The Retention and Completion Council serves as one of the four major councils of the SEM structure, reporting to the SEM Steering Committee and overseeing various subcommittees.
Retention and Completion Council
Duties and charges
The overall work of the Retention and Completion Council encapsulates the development of strategic goals for retention of current students and graduation and strategies to attain those goals. Accordingly, this committee is assigned the following charges:
- In coordination with the Steering Committee, set retention goals for subpopulations of students (e.g., FTNICS, transfer students, graduate students, student representing underrepresented populations, international students, non-traditional students) to be achieved.
- Appoint subcommittees, as needed, and develop, review, and approve charges and action plans for these groups.
- Support the Steering Committee in establishing coordination and eliminating overlap of retention plans under academic colleges, Admissions, Graduate College, International Services, and other areas. Include coordination with college councils.
- Employ actions and modify processes that eliminate barriers that impair student success.
- Ensure retention and graduation strategies and tactics utilized throughout campus are consistent and best practices.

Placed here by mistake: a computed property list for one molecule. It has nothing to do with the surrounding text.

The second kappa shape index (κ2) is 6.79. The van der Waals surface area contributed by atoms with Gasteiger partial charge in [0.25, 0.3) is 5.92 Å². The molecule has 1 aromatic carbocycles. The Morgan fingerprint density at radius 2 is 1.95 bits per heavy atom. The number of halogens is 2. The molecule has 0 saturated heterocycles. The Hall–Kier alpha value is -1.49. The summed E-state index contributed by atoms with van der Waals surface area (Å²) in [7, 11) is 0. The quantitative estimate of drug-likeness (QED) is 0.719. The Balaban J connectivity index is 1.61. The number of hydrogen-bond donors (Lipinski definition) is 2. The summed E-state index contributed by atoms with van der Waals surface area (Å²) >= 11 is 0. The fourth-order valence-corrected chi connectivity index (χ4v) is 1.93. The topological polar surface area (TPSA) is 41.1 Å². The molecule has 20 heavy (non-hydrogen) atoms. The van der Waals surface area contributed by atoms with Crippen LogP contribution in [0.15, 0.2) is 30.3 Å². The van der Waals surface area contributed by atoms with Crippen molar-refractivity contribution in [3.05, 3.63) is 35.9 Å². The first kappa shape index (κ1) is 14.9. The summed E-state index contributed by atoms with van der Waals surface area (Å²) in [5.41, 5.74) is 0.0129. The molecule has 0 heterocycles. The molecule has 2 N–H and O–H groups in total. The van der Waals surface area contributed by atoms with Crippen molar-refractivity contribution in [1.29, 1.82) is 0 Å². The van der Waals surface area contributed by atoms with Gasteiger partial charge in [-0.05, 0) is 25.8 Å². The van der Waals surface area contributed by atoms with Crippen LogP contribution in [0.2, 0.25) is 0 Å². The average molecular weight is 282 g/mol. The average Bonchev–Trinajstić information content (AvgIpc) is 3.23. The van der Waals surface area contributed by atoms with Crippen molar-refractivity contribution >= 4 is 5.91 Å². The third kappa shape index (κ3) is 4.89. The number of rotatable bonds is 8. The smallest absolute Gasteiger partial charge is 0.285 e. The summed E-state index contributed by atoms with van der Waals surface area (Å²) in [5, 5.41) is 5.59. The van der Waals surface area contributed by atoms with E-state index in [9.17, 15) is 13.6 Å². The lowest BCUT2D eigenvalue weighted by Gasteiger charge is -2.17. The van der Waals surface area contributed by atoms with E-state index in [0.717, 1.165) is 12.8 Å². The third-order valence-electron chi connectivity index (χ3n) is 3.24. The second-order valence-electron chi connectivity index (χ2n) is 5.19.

- Define performance indicators and measurable outcomes that can be used to assess the goals and strategies of this council.
- Examine issues of student success and persistence and recommend strategies for maximizing student success.
- Review and make recommendations regarding opportunities for students participate in high impact practices.
- Examine existing and ongoing institutional research on student engagement and student satisfaction to determine areas of strength and concern that impact retention and completion.
- In coordination with the Marketing and Communications Subcommittee, review and make recommendations regarding communication methods and platforms for continuing students.
- Research students who earn a significant number of hours but do not graduate, and determine why they do not complete, if there are barriers that can be removed, and if initiatives can be developed to help them graduate (e.g., senior completion grant).